Thursday, December 8th | 15 Kislev 5783

January 7, 2019 5:24 pm

New Congresswoman Rashida Tlaib Condemned for Deploying ‘Dual Loyalty’ Antisemitic Canard in Twitter Attack on Middle East Bill

avatar by Ben Cohen

Michigan Congresswoman Rashida Tlaib embraces House Speaker Nancy Pelosi at the first session of the US Congress in 2019. Photo: Reuters / Jonathan Ernst.

Newly-elected Michigan Congresswoman Rashida Tlaib came under fire on Monday for tweeting that fellow legislators who supported a bill to strengthen US security measures in the Middle East “forgot what country they represent” — invoking, in the eyes of many observers, the classic antisemitic canard that Jews care only for their own community and the State of Israel, and not the countries in which they reside as loyal citizens.

Tlaib was commenting on an earlier tweet from Sen. Bernie Sanders (I-VT) complaining that the first bill during the current US government shutdown “is legislation which punishes Americans who exercise their constitutional right to engage in political activity.” Sanders was referring to those parts of the bill — primarily focused on measures enhancing security cooperation between the US, Israel and Jordan, as well as prosecuting war crimes committed by the Assad regime against its own citizens in Syria — that would penalize the implementation of economic and commercial boycotts targeting Israel.

Tlaib responded by introducing the “dual loyalty” accusation — leveled against Jews or those perceived as Jews across several centuries, often with devastating consequences — to make the point that “boycotting is a right.”

On of Tlaib’s thousands of respondents noted that while he, too, disagreed with the bill, he was nonetheless shocked by her casual display of antisemitism.

The American Jewish Committee (AJC) responded by showing a photo of Tlaib hugging a supporter draped in the Palestinian flag — a cause that Tlaib, a supporter of the boycott, divestment and sanctions campaign (BDS), has promised to champion in Congress.

In a statement, Anti-Defamation League CEO Jonathan Greenblatt said, “Though the legislation discussed is sponsored by four non-Jewish Senators, any charge of dual loyalty has special sensitivity and resonance for Jews, particularly in an environment of rising antisemitism.”

Greenblatt continued: “It is a long-standing antisemitic trope connected to the idea that Jews are more loyal to Israel than their own country, or that US legislators — for some conspiratorial reason — are more concerned about issues related to Israel than US national interest.”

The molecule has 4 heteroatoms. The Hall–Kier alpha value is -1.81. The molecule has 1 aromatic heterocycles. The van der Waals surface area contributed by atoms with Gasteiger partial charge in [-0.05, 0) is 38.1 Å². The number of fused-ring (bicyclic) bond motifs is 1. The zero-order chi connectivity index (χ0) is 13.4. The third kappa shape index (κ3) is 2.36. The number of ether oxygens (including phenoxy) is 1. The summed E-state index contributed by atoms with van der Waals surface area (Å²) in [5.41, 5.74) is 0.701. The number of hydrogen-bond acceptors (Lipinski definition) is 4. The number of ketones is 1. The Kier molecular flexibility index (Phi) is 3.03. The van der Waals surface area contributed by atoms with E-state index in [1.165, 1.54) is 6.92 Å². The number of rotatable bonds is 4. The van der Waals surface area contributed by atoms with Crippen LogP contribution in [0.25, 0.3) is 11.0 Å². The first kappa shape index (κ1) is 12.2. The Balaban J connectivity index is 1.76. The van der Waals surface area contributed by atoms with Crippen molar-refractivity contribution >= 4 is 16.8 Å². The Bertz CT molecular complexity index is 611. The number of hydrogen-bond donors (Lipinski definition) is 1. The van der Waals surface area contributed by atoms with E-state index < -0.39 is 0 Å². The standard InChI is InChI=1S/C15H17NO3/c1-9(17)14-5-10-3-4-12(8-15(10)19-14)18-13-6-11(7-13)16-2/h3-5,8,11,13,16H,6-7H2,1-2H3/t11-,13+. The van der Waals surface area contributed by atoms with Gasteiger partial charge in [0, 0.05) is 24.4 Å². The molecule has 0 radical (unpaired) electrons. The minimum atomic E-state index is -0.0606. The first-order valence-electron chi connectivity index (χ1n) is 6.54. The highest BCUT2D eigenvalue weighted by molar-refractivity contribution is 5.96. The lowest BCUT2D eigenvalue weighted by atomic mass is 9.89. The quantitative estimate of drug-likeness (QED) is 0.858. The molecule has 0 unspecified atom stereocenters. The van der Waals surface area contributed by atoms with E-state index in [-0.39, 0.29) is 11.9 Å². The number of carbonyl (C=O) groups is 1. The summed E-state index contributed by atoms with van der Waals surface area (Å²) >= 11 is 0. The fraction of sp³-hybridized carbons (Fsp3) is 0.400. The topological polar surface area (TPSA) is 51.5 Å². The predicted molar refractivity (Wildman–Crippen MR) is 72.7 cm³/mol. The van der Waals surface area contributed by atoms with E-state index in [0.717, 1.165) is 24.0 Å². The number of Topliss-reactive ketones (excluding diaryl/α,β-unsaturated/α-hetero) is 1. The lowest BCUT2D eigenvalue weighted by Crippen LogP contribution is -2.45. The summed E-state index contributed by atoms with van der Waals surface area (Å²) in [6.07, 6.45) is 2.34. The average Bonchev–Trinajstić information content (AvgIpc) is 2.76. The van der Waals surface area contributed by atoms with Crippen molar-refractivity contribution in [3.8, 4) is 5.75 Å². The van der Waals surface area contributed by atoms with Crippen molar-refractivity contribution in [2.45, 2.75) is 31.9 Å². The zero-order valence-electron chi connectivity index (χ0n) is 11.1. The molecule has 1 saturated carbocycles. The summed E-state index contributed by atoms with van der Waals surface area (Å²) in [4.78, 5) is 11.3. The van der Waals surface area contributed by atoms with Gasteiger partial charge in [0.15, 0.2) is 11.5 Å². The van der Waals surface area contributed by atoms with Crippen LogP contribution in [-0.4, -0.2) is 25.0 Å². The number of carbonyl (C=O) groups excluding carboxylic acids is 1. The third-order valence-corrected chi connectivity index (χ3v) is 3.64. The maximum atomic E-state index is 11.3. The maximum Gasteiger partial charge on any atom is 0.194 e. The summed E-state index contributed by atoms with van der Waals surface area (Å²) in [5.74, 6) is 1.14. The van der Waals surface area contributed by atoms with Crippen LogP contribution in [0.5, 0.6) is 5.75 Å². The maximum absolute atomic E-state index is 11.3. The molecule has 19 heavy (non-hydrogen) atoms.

The former national director of the ADL, Abraham Foxman, asked why Tlaib had so far been spared the “bipartisan outrage” her remark deserved.

In an email exchange with The Algemeiner on Monday, Foxman –- who now heads a center for the study of antisemitism at the Museum of Jewish Heritage in New York — highlighted the broader context in which Tlaib made her statement.

“It seems that criticism of the anti-BDS legislation by Sen. Sanders and Jeremy Ben-Ami [president of the left-wing group J Street] may have helped legitimize the congresswoman’s outrageous statement,” Foxman said.

Another commenter reminded Tlaib that the right to use boycotts as an instrument of political pressure applied only within the borders of the US.

The “dual loyalty” canard is similarly un-American, having originally emerged as one of the key tropes of modern European antisemitism. The stereotype of Jews as inherently disloyal famously helped to falsely convict the French Jewish army officer, Capt. Alfred Dreyfus, of treason in 1894, while the denunciation of Jewish communists as “rootless cosmopolitans” without national loyalty symbolized the rise of antisemitism in the Soviet Union under Stalin.

Over the last decade, the trope has become a firmly established favorite of both the far-left and far-right on social media. Indeed, former Ku Klux Klan leader David Duke also took to Twitter on Monday to make a point not dissimilar from Tlaib’s about the Middle East bill.


Share this Story: Share On Facebook Share On Twitter

Let your voice be heard!

Join the Algemeiner

This site is protected by reCAPTCHA and the Google Privacy Policy and Terms of Service apply.